From the moment I took shahada 17 years ago I have been reminded over and over that this religion called Islam was made easy.
Yet I struggled to learn how to properly offer salat. Initially finding it nearly impossible to remember the number of Fard rakats or Sunnah rakats, the appropriate time to make each. Or the subtle nuances of proper annunciation of the arabic recitation. Whether I should or shouldn’t learn the transliteration, and the dua’a’s to be made. Learning salat was not easy.
And then there was my first Ramadan. Rising even earlier than Fajr to eat a filling and hearty breakfast (suhoor) and drinking a lot of water and then nothing. No food, no water, no gum, no toothpaste, for hours. Fasting my first Ramadan was not easy.
Then of course there were the lifestyle changes. Accepting that my moral/religious beliefs could not be in contradiction with my political beliefs. Throwing off what I had always been taught was beautiful and replacing it with modest clothing. Wearing hijab. Changing my life was not easy.
Finding someone to share my life with, without dating and getting to know each other. Spending only “chaperoned” time together. No intimate contact, no kissing, no holding hands, not even sitting too close together at dinner. Getting married was not easy.
I often hear myself telling new Muslims what I was told, “Alhamdullah, Allah has made our religion easy” and I realize now I should qualify that statement. The ease of the religion of Islam is conditional. It requires something from us.
For many who come into Islam it is with all the joy and expectation of a small child who comes in from school to smell fresh homemade chocolate chip cookies baking in the oven. We know this is going to be good. We can almost envision how wonderful our lives will now be. We see ourselves attending Arabic classes at our local masjid, or becoming entrepreneurs with booths at the next big conference. Expending our knowledge and having spirited debates about schools of thought, figh or fatwa’s. Better yet we envision a life of harmony with our Creator, speared on with the burgeoning knowledge that this Ummah is one brotherhood, that people will now see me and rush from across a crowded parking lot just to give me the salaams. We are Muslims.
But this knowledge, I humbly submit, is not what makes our religion easy. Nor is our religion made easy by strict adherence to the five pillars, or works of charity, or hours spent offering dawah. All things we strive for as Muslims but not what makes our religion easy. So what is it, what has prompted our Lord and Creator to deem a religion that requires much, easy. The answer is so simple and yet of such great significance I am cautious to say it.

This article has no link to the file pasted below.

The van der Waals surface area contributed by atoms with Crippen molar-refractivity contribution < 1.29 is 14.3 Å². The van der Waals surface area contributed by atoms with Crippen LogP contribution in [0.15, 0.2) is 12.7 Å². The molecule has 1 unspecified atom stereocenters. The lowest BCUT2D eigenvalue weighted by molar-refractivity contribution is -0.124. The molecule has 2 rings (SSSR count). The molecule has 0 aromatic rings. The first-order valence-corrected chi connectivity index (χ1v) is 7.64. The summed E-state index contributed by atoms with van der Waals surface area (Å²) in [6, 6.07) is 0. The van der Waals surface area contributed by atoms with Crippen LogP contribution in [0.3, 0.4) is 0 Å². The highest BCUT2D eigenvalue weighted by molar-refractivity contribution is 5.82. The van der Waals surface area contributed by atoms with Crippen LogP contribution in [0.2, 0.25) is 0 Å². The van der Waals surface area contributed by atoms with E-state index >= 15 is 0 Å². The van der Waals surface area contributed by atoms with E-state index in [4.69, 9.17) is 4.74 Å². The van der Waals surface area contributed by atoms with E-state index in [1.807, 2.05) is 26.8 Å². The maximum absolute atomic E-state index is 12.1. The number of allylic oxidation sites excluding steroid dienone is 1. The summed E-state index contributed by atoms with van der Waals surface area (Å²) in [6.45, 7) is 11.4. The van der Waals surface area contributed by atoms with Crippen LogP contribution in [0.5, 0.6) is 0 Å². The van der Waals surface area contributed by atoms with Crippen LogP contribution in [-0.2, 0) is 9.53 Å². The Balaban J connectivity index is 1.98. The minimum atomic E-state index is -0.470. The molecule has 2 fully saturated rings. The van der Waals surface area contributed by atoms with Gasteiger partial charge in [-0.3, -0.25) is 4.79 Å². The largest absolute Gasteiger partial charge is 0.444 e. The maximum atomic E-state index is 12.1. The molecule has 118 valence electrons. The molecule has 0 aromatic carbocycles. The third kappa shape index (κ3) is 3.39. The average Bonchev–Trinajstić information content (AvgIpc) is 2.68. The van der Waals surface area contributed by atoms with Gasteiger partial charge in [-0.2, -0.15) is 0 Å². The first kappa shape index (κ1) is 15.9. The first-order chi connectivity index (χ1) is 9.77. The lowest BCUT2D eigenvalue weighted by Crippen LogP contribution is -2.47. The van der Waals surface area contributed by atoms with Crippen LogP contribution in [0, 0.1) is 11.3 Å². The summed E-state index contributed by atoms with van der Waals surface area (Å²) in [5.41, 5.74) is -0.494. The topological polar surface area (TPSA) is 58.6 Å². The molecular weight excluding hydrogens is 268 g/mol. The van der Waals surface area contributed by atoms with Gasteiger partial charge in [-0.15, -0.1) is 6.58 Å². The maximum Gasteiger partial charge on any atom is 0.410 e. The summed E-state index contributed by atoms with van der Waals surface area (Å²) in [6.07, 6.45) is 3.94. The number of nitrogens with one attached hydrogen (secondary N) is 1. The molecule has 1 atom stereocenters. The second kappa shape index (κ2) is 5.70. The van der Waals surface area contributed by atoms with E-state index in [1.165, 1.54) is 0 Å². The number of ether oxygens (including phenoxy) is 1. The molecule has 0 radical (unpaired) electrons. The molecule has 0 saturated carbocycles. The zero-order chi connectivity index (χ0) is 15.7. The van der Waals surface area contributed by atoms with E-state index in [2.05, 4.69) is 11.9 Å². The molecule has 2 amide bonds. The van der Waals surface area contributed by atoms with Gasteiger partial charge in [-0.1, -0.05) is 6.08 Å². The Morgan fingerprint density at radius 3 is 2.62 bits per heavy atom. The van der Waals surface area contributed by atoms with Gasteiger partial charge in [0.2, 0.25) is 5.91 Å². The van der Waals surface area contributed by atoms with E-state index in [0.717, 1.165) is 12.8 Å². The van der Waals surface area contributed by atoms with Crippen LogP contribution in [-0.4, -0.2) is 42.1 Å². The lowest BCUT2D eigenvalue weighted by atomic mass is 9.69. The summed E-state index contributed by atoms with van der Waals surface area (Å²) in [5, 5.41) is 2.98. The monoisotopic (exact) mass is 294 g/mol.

The answer is submission.
Now I know that is obvious, “of course we have to be submitted”, will come back the reply. But I am not talking about the value found in the submission to offer our prayers, pay zakat, fast during the month of Ramadan or make Hajj. I am talking about the type of submission that causes every thought, every action, every emotion to begin and end with Allah subhana wa ta alla honestly. And of course many of us believe that when we take shahada we are in fact submitting. But I challenge you to consider the following.
Submission is not a singular act. It is not something we accomplish once and then move on to the next step. It is not something we achieve or possess. Submission is an interactive movement. One for which we must constantly and continually be in training. It must precede everything we do, say and feel. Submission to Allah (swt) must be the single driving force for every accomplishment, the motivation from every failure, the sought after feeling of every emotion.
Submission to our Lord means that EVERYTHING is about Allah (swt). How I style my hair, where I spend my time, the words I chose to express my discontent. When I speak to someone it is with the conscious knowledge that I will answer for every word I utter and not only will I answer for the words but I will answer for the condition of my heart and the intention behind each word as well. When I dress in the morning to leave the house, I am far more concerned with what Allah will say on the day of judgement about my clothing than what anyone who sees me will think.
Submission to Allah (swt) means that I am supremely cautious when discussing someone who is not present, lest anything I say or feel be deemed fitna (not to the ones I’m talking to but to Allah). It means that my heart is always filled with joy at the sight and/or thought of my husband not because of what he provides but because he was provided to me by Allah (swt). And if by chance an event, a person or circumstance leaves me less then joyful it is my submission that is a refuge for me because with submission comes trust, comes faith, comes unbridled love.
And who can deny that when you are in love everything seems easy.